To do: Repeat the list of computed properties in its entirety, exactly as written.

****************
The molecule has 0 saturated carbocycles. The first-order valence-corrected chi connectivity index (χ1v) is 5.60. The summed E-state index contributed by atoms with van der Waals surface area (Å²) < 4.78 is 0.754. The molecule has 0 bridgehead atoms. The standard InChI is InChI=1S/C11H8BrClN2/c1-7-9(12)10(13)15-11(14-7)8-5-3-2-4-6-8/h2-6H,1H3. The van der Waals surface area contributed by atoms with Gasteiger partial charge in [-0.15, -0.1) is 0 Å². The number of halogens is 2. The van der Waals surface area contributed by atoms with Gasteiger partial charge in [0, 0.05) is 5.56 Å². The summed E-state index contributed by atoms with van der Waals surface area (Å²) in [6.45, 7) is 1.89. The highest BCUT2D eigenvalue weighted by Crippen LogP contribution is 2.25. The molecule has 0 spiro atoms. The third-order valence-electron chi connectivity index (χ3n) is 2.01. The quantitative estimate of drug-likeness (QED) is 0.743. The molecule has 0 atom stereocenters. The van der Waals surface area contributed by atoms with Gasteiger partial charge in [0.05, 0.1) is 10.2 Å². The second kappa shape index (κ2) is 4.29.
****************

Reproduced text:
The molecule has 0 saturated carbocycles. The first-order valence-corrected chi connectivity index (χ1v) is 5.60. The summed E-state index contributed by atoms with van der Waals surface area (Å²) < 4.78 is 0.754. The molecule has 0 bridgehead atoms. The standard InChI is InChI=1S/C11H8BrClN2/c1-7-9(12)10(13)15-11(14-7)8-5-3-2-4-6-8/h2-6H,1H3. The van der Waals surface area contributed by atoms with Gasteiger partial charge in [-0.15, -0.1) is 0 Å². The number of halogens is 2. The van der Waals surface area contributed by atoms with Gasteiger partial charge in [0, 0.05) is 5.56 Å². The summed E-state index contributed by atoms with van der Waals surface area (Å²) in [6.45, 7) is 1.89. The highest BCUT2D eigenvalue weighted by Crippen LogP contribution is 2.25. The molecule has 0 spiro atoms. The third-order valence-electron chi connectivity index (χ3n) is 2.01. The quantitative estimate of drug-likeness (QED) is 0.743. The molecule has 0 atom stereocenters. The van der Waals surface area contributed by atoms with Gasteiger partial charge in [0.05, 0.1) is 10.2 Å². The second kappa shape index (κ2) is 4.29.